When Wendell Pierce was a child growing up in Pontchartrain Park, Mardi Gras meant trips to Claiborne Avenue and Canal Street.
“Part of that morning’s ritual was to seek out the Indians,” said the actor, now famed for roles in the HBO series “Treme” and “The Wire.” “To be able to see a group of Indians, it was like an adventure for me.”
Winner of Tony, Emmy, Obie and Peabody awards, Pierce steps into a new role Saturday, presenting the local premiere of “We Won’t Bow Down,” a documentary about the city’s fantastically costumed, chanting Mardi Gras Indians.
Proceeds from Saturday’s two screenings of “We Won’t Bow Down” at the National World War II Museum will benefit the Pontchartrain Park Neighborhood Association.
Pierce attended his first Indian practice as a young man, after his graduation from the Juilliard School’s drama division.
“That’s when I realized that the Indians were a grassroots cultural movement that I had only scratched the surface of,” he said.
Pierce has subsequently attended Indian practices whenever he was in New Orleans on Mardi Gras weekend.
“It’s always moving, exciting, fun,” he said. “It’s a profoundly interesting cultural phenomenon happening right in our back yards in New Orleans.”
Chris Bower, the Asheville, N.C.-based writer-director of “We Won’t Bow Down,” found himself similarly moved when he first encountered a Mardi Gras Indian. It happened in 2006, on the first St. Joseph’s Night after Hurricane Katrina. Traditionally, St. Joseph’s Night is a magical evening of Indian parading. Victor Harris, big chief of the Spirit of FiYiYi, provided Bower’s first Indian sighting.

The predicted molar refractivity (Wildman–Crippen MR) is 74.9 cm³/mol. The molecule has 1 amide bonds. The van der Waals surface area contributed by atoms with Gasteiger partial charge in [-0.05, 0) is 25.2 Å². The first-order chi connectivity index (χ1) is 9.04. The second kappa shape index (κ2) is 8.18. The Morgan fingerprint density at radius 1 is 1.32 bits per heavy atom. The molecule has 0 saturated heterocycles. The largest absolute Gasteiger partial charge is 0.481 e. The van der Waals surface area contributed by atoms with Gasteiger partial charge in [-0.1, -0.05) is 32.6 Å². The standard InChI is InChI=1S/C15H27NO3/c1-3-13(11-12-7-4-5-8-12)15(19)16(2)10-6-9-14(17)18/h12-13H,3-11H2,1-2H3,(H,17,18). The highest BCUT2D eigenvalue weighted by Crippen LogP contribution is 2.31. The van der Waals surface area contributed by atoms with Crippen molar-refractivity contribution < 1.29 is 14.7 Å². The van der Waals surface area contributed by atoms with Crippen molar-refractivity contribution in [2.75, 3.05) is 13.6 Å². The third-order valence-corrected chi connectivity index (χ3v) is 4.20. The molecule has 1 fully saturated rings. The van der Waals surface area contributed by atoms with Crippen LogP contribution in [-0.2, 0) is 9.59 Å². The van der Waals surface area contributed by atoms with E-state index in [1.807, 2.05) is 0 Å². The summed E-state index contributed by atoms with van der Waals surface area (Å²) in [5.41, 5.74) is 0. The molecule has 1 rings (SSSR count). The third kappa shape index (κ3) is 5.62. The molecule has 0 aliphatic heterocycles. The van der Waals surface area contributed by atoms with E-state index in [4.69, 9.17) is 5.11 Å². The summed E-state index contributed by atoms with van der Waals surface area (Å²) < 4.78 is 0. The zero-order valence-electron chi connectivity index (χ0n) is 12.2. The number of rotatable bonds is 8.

“He was singing a prayer calling for the people of New Orleans to return home,” Bower recalled. “Chills moved up and down my body. The spirit was in the air so intensely, with this prayer and this chant. I’ve really not seen anything like it since.”
Bower and producer Steve Mann, an Asheville photographer, collaborated on “We Won’t Bow Down” over the course of eight years. Monica Cooper, a Baton Rouge native who’s worked in the film industry in Los Angeles for 25 years, later came aboard as a producer.
“It was a labor of love,” Bower said. “We’d come down when we could and work on it when we could afford to do it. But from the outset, we wanted to take a long while with the process. We wanted to learn directly from the Indians what’s really happening in the streets, in the Indian nation.”
“We Won’t Bow Down” inspired an enthusiastic, emotional response at its national premiere in February at the Pan African Film Festival in Los Angeles. It’s currently playing the film festival circuit.
The intricate, concentrated, time-consuming work Indians dedicate to preparing their suits and songs for Mardi Gras Day and St. Joseph Day emboldened Bower and Mann’s filmmaking labors.
“The extreme nature of what the Indians are doing is overwhelming,” the director said. “It’s also inspiring. We felt like the two processes aligned.”
Pierce sees parallels between the Indians’ post-Katrina comeback and the community-led revival of Pontchartrain Park, a subdivision founded for African-American families at a time when they were banned from other new developments.
“That same resilience and pride that is exhibited in the artistry of the Mardi Gras Indians is manifested in my neighborhood,” the actor said.
He’s also proud of the work of that Clarke Peters, his “Treme” co-star, did as Mardi Indian chief Albert Lambreaux in the series.
“People go to Italy to hear opera at La Scala,” Pierce said. “People go to Paris to see the museums and New York to see Broadway. People come to New Orleans to see the culture of the Mardi Gras Indians.”